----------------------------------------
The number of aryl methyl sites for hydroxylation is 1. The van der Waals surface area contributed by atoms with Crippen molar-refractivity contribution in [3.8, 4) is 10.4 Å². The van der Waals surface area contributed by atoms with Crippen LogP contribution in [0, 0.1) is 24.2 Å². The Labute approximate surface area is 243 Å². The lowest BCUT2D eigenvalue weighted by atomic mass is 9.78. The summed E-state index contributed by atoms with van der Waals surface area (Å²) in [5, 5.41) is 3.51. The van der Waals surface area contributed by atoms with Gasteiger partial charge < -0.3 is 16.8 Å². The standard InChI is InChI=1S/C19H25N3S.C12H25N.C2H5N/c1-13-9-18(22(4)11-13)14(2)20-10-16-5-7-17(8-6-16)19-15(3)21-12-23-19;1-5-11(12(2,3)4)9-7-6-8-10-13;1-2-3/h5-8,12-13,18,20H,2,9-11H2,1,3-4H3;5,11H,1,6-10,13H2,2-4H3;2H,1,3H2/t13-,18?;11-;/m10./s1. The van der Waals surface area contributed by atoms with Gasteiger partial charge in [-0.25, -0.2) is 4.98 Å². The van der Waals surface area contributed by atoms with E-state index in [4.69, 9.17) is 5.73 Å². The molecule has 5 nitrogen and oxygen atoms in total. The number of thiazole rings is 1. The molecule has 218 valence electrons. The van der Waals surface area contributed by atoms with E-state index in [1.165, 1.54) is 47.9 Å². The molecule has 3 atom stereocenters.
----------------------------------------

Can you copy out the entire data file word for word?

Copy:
The number of aryl methyl sites for hydroxylation is 1. The van der Waals surface area contributed by atoms with Crippen molar-refractivity contribution in [3.8, 4) is 10.4 Å². The van der Waals surface area contributed by atoms with Crippen LogP contribution in [0, 0.1) is 24.2 Å². The Labute approximate surface area is 243 Å². The lowest BCUT2D eigenvalue weighted by atomic mass is 9.78. The summed E-state index contributed by atoms with van der Waals surface area (Å²) in [5, 5.41) is 3.51. The van der Waals surface area contributed by atoms with Gasteiger partial charge < -0.3 is 16.8 Å². The standard InChI is InChI=1S/C19H25N3S.C12H25N.C2H5N/c1-13-9-18(22(4)11-13)14(2)20-10-16-5-7-17(8-6-16)19-15(3)21-12-23-19;1-5-11(12(2,3)4)9-7-6-8-10-13;1-2-3/h5-8,12-13,18,20H,2,9-11H2,1,3-4H3;5,11H,1,6-10,13H2,2-4H3;2H,1,3H2/t13-,18?;11-;/m10./s1. The van der Waals surface area contributed by atoms with Gasteiger partial charge in [-0.25, -0.2) is 4.98 Å². The van der Waals surface area contributed by atoms with E-state index in [4.69, 9.17) is 5.73 Å². The molecule has 5 nitrogen and oxygen atoms in total. The number of thiazole rings is 1. The molecule has 218 valence electrons. The van der Waals surface area contributed by atoms with E-state index in [1.165, 1.54) is 47.9 Å². The molecule has 3 atom stereocenters.